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      Download the Game Design and Indie Game Marketing Freebook   07/19/17

      GameDev.net and CRC Press have teamed up to bring a free ebook of content curated from top titles published by CRC Press. The freebook, Practices of Game Design & Indie Game Marketing, includes chapters from The Art of Game Design: A Book of Lenses, A Practical Guide to Indie Game Marketing, and An Architectural Approach to Level Design. The GameDev.net FreeBook is relevant to game designers, developers, and those interested in learning more about the challenges in game development. We know game development can be a tough discipline and business, so we picked several chapters from CRC Press titles that we thought would be of interest to you, the GameDev.net audience, in your journey to design, develop, and market your next game. The free ebook is available through CRC Press by clicking here. The Curated Books The Art of Game Design: A Book of Lenses, Second Edition, by Jesse Schell Presents 100+ sets of questions, or different lenses, for viewing a game’s design, encompassing diverse fields such as psychology, architecture, music, film, software engineering, theme park design, mathematics, anthropology, and more. Written by one of the world's top game designers, this book describes the deepest and most fundamental principles of game design, demonstrating how tactics used in board, card, and athletic games also work in video games. It provides practical instruction on creating world-class games that will be played again and again. View it here. A Practical Guide to Indie Game Marketing, by Joel Dreskin Marketing is an essential but too frequently overlooked or minimized component of the release plan for indie games. A Practical Guide to Indie Game Marketing provides you with the tools needed to build visibility and sell your indie games. With special focus on those developers with small budgets and limited staff and resources, this book is packed with tangible recommendations and techniques that you can put to use immediately. As a seasoned professional of the indie game arena, author Joel Dreskin gives you insight into practical, real-world experiences of marketing numerous successful games and also provides stories of the failures. View it here. An Architectural Approach to Level Design This is one of the first books to integrate architectural and spatial design theory with the field of level design. The book presents architectural techniques and theories for level designers to use in their own work. It connects architecture and level design in different ways that address the practical elements of how designers construct space and the experiential elements of how and why humans interact with this space. Throughout the text, readers learn skills for spatial layout, evoking emotion through gamespaces, and creating better levels through architectural theory. View it here. Learn more and download the ebook by clicking here. Did you know? GameDev.net and CRC Press also recently teamed up to bring GDNet+ Members up to a 20% discount on all CRC Press books. Learn more about this and other benefits here.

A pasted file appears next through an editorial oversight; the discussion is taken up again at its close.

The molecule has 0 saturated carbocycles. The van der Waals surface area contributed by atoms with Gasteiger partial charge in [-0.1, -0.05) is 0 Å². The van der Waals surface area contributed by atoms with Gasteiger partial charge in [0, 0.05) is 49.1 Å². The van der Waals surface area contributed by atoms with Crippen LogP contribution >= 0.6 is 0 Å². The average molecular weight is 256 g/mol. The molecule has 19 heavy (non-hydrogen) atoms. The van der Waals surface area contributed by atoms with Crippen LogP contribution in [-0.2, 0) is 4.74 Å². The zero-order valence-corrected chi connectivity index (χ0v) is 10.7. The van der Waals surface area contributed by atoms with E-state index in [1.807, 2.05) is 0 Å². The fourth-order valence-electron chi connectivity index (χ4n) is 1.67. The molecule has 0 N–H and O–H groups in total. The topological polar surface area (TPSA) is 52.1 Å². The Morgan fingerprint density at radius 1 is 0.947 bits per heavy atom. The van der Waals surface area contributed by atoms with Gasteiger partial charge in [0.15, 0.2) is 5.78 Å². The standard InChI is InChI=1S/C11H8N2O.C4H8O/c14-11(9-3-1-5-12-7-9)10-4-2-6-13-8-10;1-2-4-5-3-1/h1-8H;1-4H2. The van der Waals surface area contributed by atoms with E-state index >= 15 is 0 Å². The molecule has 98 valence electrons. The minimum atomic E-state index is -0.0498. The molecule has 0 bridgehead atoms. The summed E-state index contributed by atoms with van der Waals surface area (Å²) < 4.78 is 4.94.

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Jason_Brandy

Making a Game: Which Card to Use?

6 posts in this topic

Hello Everyone.

 

I have settled on a game make and with that, also decided to upgrade my 2GB SC 660ti.  
I'm caught between an EVGA 780ti ACX Classified/Kingpin and the EVGA Titan Black SC (Signature).

Now, I know the Titan offers higher performance on FP64 situations, but when exactly will that be used (if at all)?
Mainly will UE4, 3ds Max, etc. use FP64 computing in any way?
As a game developer, will the Titan benefit me in any way over the 780ti?

So which card do you guys think would be the best to choose and why?

Fell free to ask for any additional information.

Thanks in Advance.

- Jason Brandy
 

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 Are you noticing any lack of performance in the programs that you mentioned? It may be hard to justify all the extra cash for the titan...

For this kind of thing, you may be better looking into a workstation card like a quadro, rather than a gtx card which is geared towards gaming.

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Typically you won't need FP64, so it may not be so important point. I wouldn't either put any extra bucks to get those workstation graphics cards, probably you won't be able to use them any better than a typical high end GPU. 780 Sounds pretty good. 

 

Cheers!

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There's even an argument to be made that you should use the lowest-end card you expect your game to run on it (I don't necessarily agree with said argument, but it's still there).

 

You should at least test on it.

 

If you're developing an OpenGL program you should at a minimum also be prepared to test on AMD and possibly even Intel.  Unfortunately the state of OpenGL drivers means that developing on NVIDIA means that you run a very high risk of introducing code that will only work on NVIDIA - whether that's down to NVIDIA's extra permissiveness, or driver bugs in the other two.

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Hey guys thanks for the responses.

 

In a self-evaluation standpoint I'd say I'm a intermediate developer.

With that said, I never really thought the 780ti would be the better option.

 

I'm trying to figure out who would even go for a Titan Black then...

Even proffessional wise, I'm assuming most are using Quadros, or regular Titans (?).

 

As coding on a second computer, I usually do my code work on my 7 year old computer or I just use my main one.

 

To wrap this up I ended up picking up a 780ti and 290x, so I can see AMD and NVIDIA in action.

 

Thanks for the help guys!

-Jason

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